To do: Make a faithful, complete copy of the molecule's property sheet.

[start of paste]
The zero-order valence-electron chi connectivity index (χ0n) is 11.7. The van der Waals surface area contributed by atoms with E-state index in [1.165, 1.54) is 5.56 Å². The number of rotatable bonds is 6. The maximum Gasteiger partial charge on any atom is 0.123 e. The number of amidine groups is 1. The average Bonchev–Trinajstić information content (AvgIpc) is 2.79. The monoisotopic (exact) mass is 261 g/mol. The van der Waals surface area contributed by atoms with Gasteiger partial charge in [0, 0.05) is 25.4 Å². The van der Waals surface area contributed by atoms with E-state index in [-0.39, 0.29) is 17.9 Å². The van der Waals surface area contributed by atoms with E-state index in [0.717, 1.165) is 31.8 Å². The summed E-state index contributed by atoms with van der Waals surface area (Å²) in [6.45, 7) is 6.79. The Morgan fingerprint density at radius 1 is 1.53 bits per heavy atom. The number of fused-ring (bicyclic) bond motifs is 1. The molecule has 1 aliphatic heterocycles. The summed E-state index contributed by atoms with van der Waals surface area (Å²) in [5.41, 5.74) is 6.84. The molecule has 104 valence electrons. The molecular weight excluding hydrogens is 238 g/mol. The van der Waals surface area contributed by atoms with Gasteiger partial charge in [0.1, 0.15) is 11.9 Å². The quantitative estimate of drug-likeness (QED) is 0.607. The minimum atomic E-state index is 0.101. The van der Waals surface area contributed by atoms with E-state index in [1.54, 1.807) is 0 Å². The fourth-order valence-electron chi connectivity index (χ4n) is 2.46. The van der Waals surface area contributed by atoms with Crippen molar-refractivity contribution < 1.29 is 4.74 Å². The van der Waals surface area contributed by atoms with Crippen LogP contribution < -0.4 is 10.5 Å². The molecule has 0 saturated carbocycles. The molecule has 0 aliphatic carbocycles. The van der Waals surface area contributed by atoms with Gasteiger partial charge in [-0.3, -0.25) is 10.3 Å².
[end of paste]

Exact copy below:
The zero-order valence-electron chi connectivity index (χ0n) is 11.7. The van der Waals surface area contributed by atoms with E-state index in [1.165, 1.54) is 5.56 Å². The number of rotatable bonds is 6. The maximum Gasteiger partial charge on any atom is 0.123 e. The number of amidine groups is 1. The average Bonchev–Trinajstić information content (AvgIpc) is 2.79. The monoisotopic (exact) mass is 261 g/mol. The van der Waals surface area contributed by atoms with Gasteiger partial charge in [0, 0.05) is 25.4 Å². The van der Waals surface area contributed by atoms with E-state index in [-0.39, 0.29) is 17.9 Å². The van der Waals surface area contributed by atoms with E-state index in [0.717, 1.165) is 31.8 Å². The summed E-state index contributed by atoms with van der Waals surface area (Å²) in [6.45, 7) is 6.79. The Morgan fingerprint density at radius 1 is 1.53 bits per heavy atom. The number of fused-ring (bicyclic) bond motifs is 1. The molecule has 1 aliphatic heterocycles. The summed E-state index contributed by atoms with van der Waals surface area (Å²) in [5.41, 5.74) is 6.84. The molecule has 104 valence electrons. The molecular weight excluding hydrogens is 238 g/mol. The van der Waals surface area contributed by atoms with Gasteiger partial charge in [0.1, 0.15) is 11.9 Å². The quantitative estimate of drug-likeness (QED) is 0.607. The minimum atomic E-state index is 0.101. The van der Waals surface area contributed by atoms with E-state index in [1.54, 1.807) is 0 Å². The fourth-order valence-electron chi connectivity index (χ4n) is 2.46. The van der Waals surface area contributed by atoms with Crippen molar-refractivity contribution < 1.29 is 4.74 Å². The van der Waals surface area contributed by atoms with Crippen LogP contribution < -0.4 is 10.5 Å². The molecule has 0 saturated carbocycles. The molecule has 0 aliphatic carbocycles. The van der Waals surface area contributed by atoms with Gasteiger partial charge in [-0.3, -0.25) is 10.3 Å².